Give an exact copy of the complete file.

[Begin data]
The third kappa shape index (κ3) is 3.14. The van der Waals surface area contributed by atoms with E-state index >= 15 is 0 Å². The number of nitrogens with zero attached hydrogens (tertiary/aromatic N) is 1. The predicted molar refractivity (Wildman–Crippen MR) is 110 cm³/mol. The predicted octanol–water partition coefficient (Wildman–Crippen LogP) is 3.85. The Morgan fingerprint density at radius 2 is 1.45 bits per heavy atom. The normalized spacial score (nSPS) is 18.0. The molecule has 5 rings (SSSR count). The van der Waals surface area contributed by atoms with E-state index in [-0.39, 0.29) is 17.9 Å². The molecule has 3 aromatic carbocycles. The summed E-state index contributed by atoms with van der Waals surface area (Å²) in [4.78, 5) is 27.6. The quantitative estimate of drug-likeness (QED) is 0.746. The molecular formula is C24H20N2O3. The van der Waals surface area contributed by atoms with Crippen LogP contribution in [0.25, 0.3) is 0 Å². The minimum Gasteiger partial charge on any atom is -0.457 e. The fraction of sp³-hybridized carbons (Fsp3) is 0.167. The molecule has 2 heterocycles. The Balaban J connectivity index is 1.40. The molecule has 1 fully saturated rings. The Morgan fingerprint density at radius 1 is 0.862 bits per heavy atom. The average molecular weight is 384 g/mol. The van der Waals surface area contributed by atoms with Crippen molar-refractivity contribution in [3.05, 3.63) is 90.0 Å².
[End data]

The third kappa shape index (κ3) is 3.14. The van der Waals surface area contributed by atoms with E-state index >= 15 is 0 Å². The number of nitrogens with zero attached hydrogens (tertiary/aromatic N) is 1. The predicted molar refractivity (Wildman–Crippen MR) is 110 cm³/mol. The predicted octanol–water partition coefficient (Wildman–Crippen LogP) is 3.85. The Morgan fingerprint density at radius 2 is 1.45 bits per heavy atom. The normalized spacial score (nSPS) is 18.0. The molecule has 5 rings (SSSR count). The van der Waals surface area contributed by atoms with E-state index in [-0.39, 0.29) is 17.9 Å². The molecule has 3 aromatic carbocycles. The summed E-state index contributed by atoms with van der Waals surface area (Å²) in [4.78, 5) is 27.6. The quantitative estimate of drug-likeness (QED) is 0.746. The molecular formula is C24H20N2O3. The van der Waals surface area contributed by atoms with Crippen LogP contribution in [0.25, 0.3) is 0 Å². The minimum Gasteiger partial charge on any atom is -0.457 e. The fraction of sp³-hybridized carbons (Fsp3) is 0.167. The molecule has 2 heterocycles. The Balaban J connectivity index is 1.40. The molecule has 1 fully saturated rings. The Morgan fingerprint density at radius 1 is 0.862 bits per heavy atom. The average molecular weight is 384 g/mol. The van der Waals surface area contributed by atoms with Crippen molar-refractivity contribution in [3.05, 3.63) is 90.0 Å².